Danny Mastrogiorgio, Noah Emmerich, Damian Lewis, Casey Seimaszko

Billions has drawn multiple parallels between Chuck and Bobby to show that this is not a story about a hero and a villain, but about an arm-wrestling match between two powerful men who have far more in common than they’d like to admit. “Short Squeeze” compares and contrasts its lead characters more powerfully than Billions has before, and in doing so, gives the show the silhouette of a dual character study rather than a Wall Street soap. Billions lacks narrative propulsion, and it isn’t always entirely clear what story is being told, even as the case against Bobby intensifies. But “Short Squeeze” successfully balances plot building and character development, and the result feels a lot like momentum for a show that hasn’t quite been able to find it.

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“Short Squeeze” boasts the best episodic story Billions has told so far. It’s a story that makes the securities world seem intriguing and sexy on its own as opposed to the prior episodes, which lean on blue dialogue like a crutch to compensate for wispy, wonky storytelling. “Squeeze” relies on what came before it—the CrossCo short position, the YumTime drama, Tara’s espionage—so it couldn’t have really come any sooner. But it’s a shame this couldn’t be Billions’ second episode, since it’s the one that feels most like a complete television show, even more than “Naming Rights.” “Squeeze” isn’t without its flaws, but it looks the most like the show I imagined when Showtime promoted Billions within an inch of its life.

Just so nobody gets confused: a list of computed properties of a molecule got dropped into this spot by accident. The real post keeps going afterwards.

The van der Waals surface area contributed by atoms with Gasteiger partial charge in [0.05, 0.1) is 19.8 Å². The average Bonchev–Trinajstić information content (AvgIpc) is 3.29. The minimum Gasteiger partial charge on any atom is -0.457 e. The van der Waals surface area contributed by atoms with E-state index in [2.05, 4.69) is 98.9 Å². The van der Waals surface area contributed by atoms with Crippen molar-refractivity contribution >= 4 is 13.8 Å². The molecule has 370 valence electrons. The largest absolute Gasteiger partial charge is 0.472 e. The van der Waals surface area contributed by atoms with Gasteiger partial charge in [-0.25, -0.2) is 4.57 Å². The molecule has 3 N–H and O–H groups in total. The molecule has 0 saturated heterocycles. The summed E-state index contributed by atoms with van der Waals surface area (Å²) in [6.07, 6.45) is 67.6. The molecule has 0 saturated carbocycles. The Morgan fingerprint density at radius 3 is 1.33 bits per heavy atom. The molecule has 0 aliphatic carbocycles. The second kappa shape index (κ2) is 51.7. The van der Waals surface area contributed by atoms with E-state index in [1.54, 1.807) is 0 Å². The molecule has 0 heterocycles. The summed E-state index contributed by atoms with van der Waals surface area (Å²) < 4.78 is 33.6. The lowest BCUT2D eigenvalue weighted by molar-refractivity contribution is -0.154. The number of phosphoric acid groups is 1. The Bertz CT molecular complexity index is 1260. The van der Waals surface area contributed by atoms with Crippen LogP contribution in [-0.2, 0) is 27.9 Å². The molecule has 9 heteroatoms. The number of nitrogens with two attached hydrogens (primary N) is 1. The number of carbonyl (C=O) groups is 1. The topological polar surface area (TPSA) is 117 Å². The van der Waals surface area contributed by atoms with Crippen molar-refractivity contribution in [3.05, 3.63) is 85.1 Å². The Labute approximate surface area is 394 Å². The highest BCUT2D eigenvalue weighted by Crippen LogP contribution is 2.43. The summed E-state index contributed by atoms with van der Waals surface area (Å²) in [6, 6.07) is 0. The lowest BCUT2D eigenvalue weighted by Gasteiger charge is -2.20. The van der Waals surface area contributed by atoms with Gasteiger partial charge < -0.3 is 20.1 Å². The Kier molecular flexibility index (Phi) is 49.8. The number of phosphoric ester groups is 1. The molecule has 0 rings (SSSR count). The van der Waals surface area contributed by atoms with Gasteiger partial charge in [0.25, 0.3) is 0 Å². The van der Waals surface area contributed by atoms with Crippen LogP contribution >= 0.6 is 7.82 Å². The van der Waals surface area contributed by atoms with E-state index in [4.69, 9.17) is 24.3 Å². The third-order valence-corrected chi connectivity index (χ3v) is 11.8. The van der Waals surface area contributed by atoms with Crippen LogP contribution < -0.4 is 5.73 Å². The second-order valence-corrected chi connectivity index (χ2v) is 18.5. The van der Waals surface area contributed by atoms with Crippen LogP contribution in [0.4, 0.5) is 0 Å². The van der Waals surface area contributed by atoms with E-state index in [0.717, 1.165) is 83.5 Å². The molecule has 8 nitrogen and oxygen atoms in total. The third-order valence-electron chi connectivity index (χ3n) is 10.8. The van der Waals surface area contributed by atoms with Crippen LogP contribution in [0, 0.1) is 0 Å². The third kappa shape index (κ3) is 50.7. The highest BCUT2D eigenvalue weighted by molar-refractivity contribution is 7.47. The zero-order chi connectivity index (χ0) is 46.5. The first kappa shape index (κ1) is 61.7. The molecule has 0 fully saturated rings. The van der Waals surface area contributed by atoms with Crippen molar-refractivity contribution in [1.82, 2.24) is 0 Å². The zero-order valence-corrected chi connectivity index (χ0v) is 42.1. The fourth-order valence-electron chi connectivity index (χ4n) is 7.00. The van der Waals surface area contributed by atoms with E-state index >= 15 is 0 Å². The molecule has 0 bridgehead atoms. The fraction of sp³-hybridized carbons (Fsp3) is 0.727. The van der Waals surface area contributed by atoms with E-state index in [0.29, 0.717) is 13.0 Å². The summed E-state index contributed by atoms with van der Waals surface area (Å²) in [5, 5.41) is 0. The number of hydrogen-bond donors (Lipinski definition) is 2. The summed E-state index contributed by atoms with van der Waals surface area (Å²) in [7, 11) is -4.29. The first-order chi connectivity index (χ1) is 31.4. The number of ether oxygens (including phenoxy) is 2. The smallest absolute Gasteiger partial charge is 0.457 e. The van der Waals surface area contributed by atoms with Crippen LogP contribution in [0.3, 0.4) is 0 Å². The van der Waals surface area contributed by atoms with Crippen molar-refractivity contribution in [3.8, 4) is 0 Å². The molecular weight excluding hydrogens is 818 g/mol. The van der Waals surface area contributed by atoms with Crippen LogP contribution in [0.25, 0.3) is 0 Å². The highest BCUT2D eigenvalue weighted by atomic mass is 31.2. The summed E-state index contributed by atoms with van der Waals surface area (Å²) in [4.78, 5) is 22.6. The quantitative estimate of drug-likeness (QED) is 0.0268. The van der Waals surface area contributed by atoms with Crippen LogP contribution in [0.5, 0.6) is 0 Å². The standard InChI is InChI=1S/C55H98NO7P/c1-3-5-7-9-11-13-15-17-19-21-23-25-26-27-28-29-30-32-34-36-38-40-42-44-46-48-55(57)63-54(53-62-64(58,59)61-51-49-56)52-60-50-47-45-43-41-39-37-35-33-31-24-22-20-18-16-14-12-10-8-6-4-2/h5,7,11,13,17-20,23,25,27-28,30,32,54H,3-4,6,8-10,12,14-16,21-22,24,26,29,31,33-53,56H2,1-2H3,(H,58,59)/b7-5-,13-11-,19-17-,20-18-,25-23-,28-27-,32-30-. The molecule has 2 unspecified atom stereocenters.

“Squeeze” finds Bobby at play, having invited his salt-of-the-earth childhood buddies to hop on his private jet and head to a Metallica show in Quebec. Bobby’s so comfortable in his skin, you’d hardly think to look at him that there’s a crusading prosecutor trying to tear him down. He can’t even be bothered when Butch chases him down on the tarmac to advise him on the precarious position he’s in with the CrossCo short as YumTime, a company whose board Bobby sits on, considers terminating CrossCo’s contract. When the CrossCo stock starts inching up, Bobby quickly concludes that Ol’ Man Rhoades is trying to squeeze him by floating a rumor that CrossCo is being eyed as an acquisition. The volatile rise and fall of stock prices lends Billions real stakes, and even something akin to a ticking clock element. Bobby is more unnerved by the CXC rally than we’ve ever seen him, and his urgency is palpable as he gets to work trying to borrow enough shares to cover his position.

Meanwhile at the U.S. Attorney’s office, Chuck and Bryan get to work grilling Pete Decker about every aspect of Axe Capital and how Bobby runs it, hoping to uncover a tidbit sturdy enough to hang a prosecution on. Instead, Pete goes into full-blown mythmaker mode, describing Bobby’s godlike intelligence, drive, and vision. I’m not sure how much value is added with a montage that establishes, yet again, that Bobby is obscenely wealthy, highly powerful, and uncommonly intuitive. But while Pete doesn’t have much new information to offer about Bobby, the proffer leads to Kate discovering Tara’s treasonous behavior. As much as Chuck would love to go after the person who infiltrated his office, he first has to deal with his father’s shady CrossCo trading and put himself at the mercy of Spyros, who hasn’t forgotten a single one of Chuck’s disrespectful comments to him. Chuck’s story also utilizes the CrossCo stock as a ticking-clock, leading to the terrific scene where Chuck forces his father to wait until the stock dips below breakeven before selling it off. The script inspires confidence in Billions by braiding together threads that initially didn’t seem that important, but have paid off sooner than expected.